One of the first cuts I did (on 19th December 2016) when I got my Stepcraft CNC machine assembled and mechanically tuned so that it cut accurately and without losing steps was the small oak insert in the upper body section. The knife edge plate and tremolo bolt retainer bar are installed in this piece. My original design involved routing out square section rebates for the 1/4″ diameter bolts to pass through (as most other Red Special builders do) but it seems logical that Brian simply drilled 1/4″ or slightly larger channels so I also worked up a design with this feature. See the various pictures in the gallery below.
I decided to cut away the lower section slightly leaving a rebate to allow the tremolo tailpiece/block to achieve the maximum possible angle on upward movement. I don’t know whether the original guitar had this feature or not because detailed pictures of the tremolo cavity are not available. It appears from Greg Fryer’s design sketches that Brian used a 1/8″ steel bar, likely drilled and tapped with two captive nuts on the back to retain his tremolo bolts:
To make life easier, I just cut up a section of 1/4″ thick ground flat mild steel stock to size and drilled and tapped it to 1/4″ thread. Attached are some pictures of this piece with my springs, brass spring cups and self-colour steel set screws for the tremolo system. I believe that the original set screws are 1/4″ UNF thread x 2 3/4″ long fully threaded with a slotted hexagonal head. I subsequently replaced the longer, part-threaded items show in some of the pictures with the correct set screws. I cut the slots in the heads myself with a diamond cutting disc.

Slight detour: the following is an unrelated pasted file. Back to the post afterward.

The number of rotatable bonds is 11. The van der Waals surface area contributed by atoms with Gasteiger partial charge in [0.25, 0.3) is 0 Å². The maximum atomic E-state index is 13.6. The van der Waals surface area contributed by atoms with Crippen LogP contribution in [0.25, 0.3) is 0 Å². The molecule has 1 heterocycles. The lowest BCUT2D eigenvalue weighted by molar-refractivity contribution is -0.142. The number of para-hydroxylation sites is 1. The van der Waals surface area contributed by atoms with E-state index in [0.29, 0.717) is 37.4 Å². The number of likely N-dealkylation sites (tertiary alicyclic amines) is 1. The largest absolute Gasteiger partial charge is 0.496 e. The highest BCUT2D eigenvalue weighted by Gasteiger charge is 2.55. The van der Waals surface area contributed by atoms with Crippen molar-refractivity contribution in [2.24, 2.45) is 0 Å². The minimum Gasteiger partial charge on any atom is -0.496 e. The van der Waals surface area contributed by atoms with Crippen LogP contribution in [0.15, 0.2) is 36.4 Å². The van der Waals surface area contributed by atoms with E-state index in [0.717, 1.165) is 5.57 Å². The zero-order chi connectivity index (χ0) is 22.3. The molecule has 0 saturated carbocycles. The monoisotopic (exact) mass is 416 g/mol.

The embedded videos below illustrate the CNC cut of the revised design block on 25th October 2017. The footage of the upper side cut is incomplete but there is sufficient footage to give you an overview of the process. 1.5 mm of material is removed per pass with a 4 mm diameter, two flute solid carbide flat end mill. The XY feed rate is 2,500 mm/min, Z feed rate 120 mm/min and spindle speed 18,000 rpm. I subsequently reduced the spindle speed to 10,000 rpm because the higher velocities generated too much heat and fine dust spoil.
The piece has features on both faces therefore a double-sided cut is required. This necessitates accurate placing of the workpiece in the same position when it is turned over. This is achieved by drilling holes for registration dowel pins right through the workpiece to the MDF spoil board underneath.